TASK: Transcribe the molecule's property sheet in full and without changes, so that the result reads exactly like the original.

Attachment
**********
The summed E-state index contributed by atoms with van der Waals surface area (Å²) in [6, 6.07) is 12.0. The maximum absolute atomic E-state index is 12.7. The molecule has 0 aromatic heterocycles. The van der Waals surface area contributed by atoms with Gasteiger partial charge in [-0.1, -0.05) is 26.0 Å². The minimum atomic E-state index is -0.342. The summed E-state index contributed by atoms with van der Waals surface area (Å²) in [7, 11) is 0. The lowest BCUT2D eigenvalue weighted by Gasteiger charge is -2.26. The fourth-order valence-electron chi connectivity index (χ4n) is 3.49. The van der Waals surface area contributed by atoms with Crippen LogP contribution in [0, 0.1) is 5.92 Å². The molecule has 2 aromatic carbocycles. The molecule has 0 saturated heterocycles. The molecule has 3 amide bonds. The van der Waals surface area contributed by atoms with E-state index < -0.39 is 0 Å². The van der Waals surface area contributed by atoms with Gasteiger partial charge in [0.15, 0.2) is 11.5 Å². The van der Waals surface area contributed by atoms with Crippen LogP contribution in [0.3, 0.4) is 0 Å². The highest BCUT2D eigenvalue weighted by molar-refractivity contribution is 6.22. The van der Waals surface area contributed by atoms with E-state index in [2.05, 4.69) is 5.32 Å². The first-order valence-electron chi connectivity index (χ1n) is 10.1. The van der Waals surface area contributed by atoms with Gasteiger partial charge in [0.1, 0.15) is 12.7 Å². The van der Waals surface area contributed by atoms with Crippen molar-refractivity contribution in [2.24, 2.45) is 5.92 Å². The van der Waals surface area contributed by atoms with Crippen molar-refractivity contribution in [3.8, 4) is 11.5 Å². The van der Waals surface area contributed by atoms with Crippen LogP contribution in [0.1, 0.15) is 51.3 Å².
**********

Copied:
The summed E-state index contributed by atoms with van der Waals surface area (Å²) in [6, 6.07) is 12.0. The maximum absolute atomic E-state index is 12.7. The molecule has 0 aromatic heterocycles. The van der Waals surface area contributed by atoms with Gasteiger partial charge in [-0.1, -0.05) is 26.0 Å². The minimum atomic E-state index is -0.342. The summed E-state index contributed by atoms with van der Waals surface area (Å²) in [7, 11) is 0. The lowest BCUT2D eigenvalue weighted by Gasteiger charge is -2.26. The fourth-order valence-electron chi connectivity index (χ4n) is 3.49. The van der Waals surface area contributed by atoms with Crippen LogP contribution in [0, 0.1) is 5.92 Å². The molecule has 2 aromatic carbocycles. The molecule has 0 saturated heterocycles. The molecule has 3 amide bonds. The van der Waals surface area contributed by atoms with E-state index < -0.39 is 0 Å². The van der Waals surface area contributed by atoms with Gasteiger partial charge in [0.15, 0.2) is 11.5 Å². The van der Waals surface area contributed by atoms with Crippen LogP contribution in [0.3, 0.4) is 0 Å². The highest BCUT2D eigenvalue weighted by molar-refractivity contribution is 6.22. The van der Waals surface area contributed by atoms with E-state index in [2.05, 4.69) is 5.32 Å². The first-order valence-electron chi connectivity index (χ1n) is 10.1. The van der Waals surface area contributed by atoms with Gasteiger partial charge in [0.1, 0.15) is 12.7 Å². The van der Waals surface area contributed by atoms with Crippen molar-refractivity contribution in [2.24, 2.45) is 5.92 Å². The van der Waals surface area contributed by atoms with Crippen molar-refractivity contribution in [3.8, 4) is 11.5 Å². The van der Waals surface area contributed by atoms with Crippen LogP contribution in [0.1, 0.15) is 51.3 Å².